Purchase subsidy would be ‘most appropriate’ EV incentive model – Naamsa

10th March 2023 By: Irma Venter - Creamer Media Senior Deputy Editor

Naamsa | The Automotive Business Council has proposed the “provision of a direct, fixed new-energy vehicle purchase subsidy” as the most appropriate incentive model to support South Africa’s move to electrified vehicles (EVs).

EVs include battery electric vehicles (BEVs), hybrid electric vehicles (HEVs) and plug-in hybrid vehicles (PHEV).

Naamsa says the subsidy is necessary, given the “price sensitivity of the South African market”, as well as the substantial price gap between NEVs and internal combustion engine (ICE) vehicles.

“The value of the subsidy will be determined by the type of new-energy vehicle (NEV) being subsidised,” says Naamsa.

“An incentive of this kind would optimise support for entry-level NEVs, with less benefit for more expensive NEVs.”

Governments around the world have used subsidies of various forms to boost EV sales in support of reducing their carbon footprint.

Naamsa released its thought leadership discussion document on NEVs for South Africa last month.

This comes as the local automotive industry still awaits the release of government’s NEV policy, set to guide and support the country’s transition from ICE vehicles to EVs.

The Department of Trade, Industry and Competition (DTIC) in May 2021 released a Green Paper on NEVs, promising a White Paper in October of the same year.

However, the department has failed to publish the White Paper.

“Once there is a clear policy directive and commitment from government, this should allow all our original-equipment manufacturers (OEMs, or vehicle manufacturers) to act with speed, and for the DTIC to finalise an NEV White Paper without further delay,” says Naamsa CEO Mikel Mabasa.

NEV sales in South Africa showed a significant year-on-year increase of 431.7% last year, up from 896 units in 2021, to 4 764 units in 2022.

However, this number is negligible as a percentage of total new-vehicle sales, at 0.88%.

Despite lower running costs, the higher upfront price tag of NEVs (linked to higher production costs, mainly related to battery costs) has been the main inhibitor to increased NEV uptake in South Africa, believes Naamsa.

This is exacerbated by value-added tax, an ad valorem excise duty based on a sliding scale up to 30%, import tariffs, and limited product availability, especially in terms of more affordable EVs.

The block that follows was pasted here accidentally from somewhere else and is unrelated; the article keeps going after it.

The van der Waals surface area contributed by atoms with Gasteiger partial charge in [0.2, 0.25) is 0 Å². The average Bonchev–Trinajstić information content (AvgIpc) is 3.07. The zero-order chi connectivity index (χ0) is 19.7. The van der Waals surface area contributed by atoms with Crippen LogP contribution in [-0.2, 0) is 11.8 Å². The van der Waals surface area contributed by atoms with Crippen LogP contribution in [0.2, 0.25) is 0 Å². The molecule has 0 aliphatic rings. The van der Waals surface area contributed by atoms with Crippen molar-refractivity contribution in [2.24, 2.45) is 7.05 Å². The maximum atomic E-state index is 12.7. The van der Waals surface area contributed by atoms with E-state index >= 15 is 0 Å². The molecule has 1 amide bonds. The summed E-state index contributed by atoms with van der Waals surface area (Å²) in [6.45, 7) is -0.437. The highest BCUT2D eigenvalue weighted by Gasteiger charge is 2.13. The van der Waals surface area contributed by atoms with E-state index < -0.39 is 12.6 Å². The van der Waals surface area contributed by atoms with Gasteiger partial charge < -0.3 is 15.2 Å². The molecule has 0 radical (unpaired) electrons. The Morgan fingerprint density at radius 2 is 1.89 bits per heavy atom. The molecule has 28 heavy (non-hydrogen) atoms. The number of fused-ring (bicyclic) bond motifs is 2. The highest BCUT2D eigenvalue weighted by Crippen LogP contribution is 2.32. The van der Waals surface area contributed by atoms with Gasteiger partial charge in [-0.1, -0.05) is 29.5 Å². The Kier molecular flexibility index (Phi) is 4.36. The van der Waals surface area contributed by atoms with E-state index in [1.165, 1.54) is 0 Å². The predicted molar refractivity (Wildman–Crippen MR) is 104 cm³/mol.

Currently, the average international price gap for NEV models relative to their ICE

equivalents is 12% for PEVs, 43% for PHEVs, and 52% for BEVs, reports Naamsa.

Rapid Adoption’
Mabasa states that the rapid adoption of newer drivetrain technologies, both in local production and in the domestic sales market, is critical to the South African automotive industry’s long-term success and growth.

“The only way to have a successful automotive manufacturing base is to

keep up with technological developments.

“The South African automotive industry cannot be running on one development technology track, whilst the rest of the world is way ahead on the same track.

“If we want to remain globally competitive, we have no option but to play with

the big global players who are leading the NEV charge,” he notes.

“Regrettably, South Africa has been painfully slow in finalising its governance and policy transformation priorities.

“We need to urgently enhance existing auto policies to facilitate a high-yielding business environment, including developing an attractive fiscal and regulatory framework that makes South Africa a highly competitive and compelling location for NEV production.

“The rapid technological advancement in the automotive industry and the global commitment by world economies to a greener future mean the evolution in vehicle production will rapidly develop in the next ten years, far more than it did in the last 100 years.

“This evolution requires a clearly thought-out public policy regime and prudent fiscal planning,” says Mabasa.

Apart from a purchase subsidy, Naamsa’s thought leadership document also calls for expanded support to vehicle and component manufacturers in order for South Africa’s largest manufacturing sector to survive the global shift to EVs.

The document states that the domestic auto sector is at risk of losing more than 50% of its production volume from July 2025, which sees the proposed introduction of Euro 7 emission regulations in Europe, to 2035, which will witness the banning of ICE drivetrains in almost all European countries.

Europe is South Africa’s biggest new-vehicle export market.

The biggest component export from South Africa is also the catalytic converter, which is tied to ICE vehicle production.

Only two vehicle manufacturers currently produce HEVs and PHEVs in South Africa. There is no BEV production.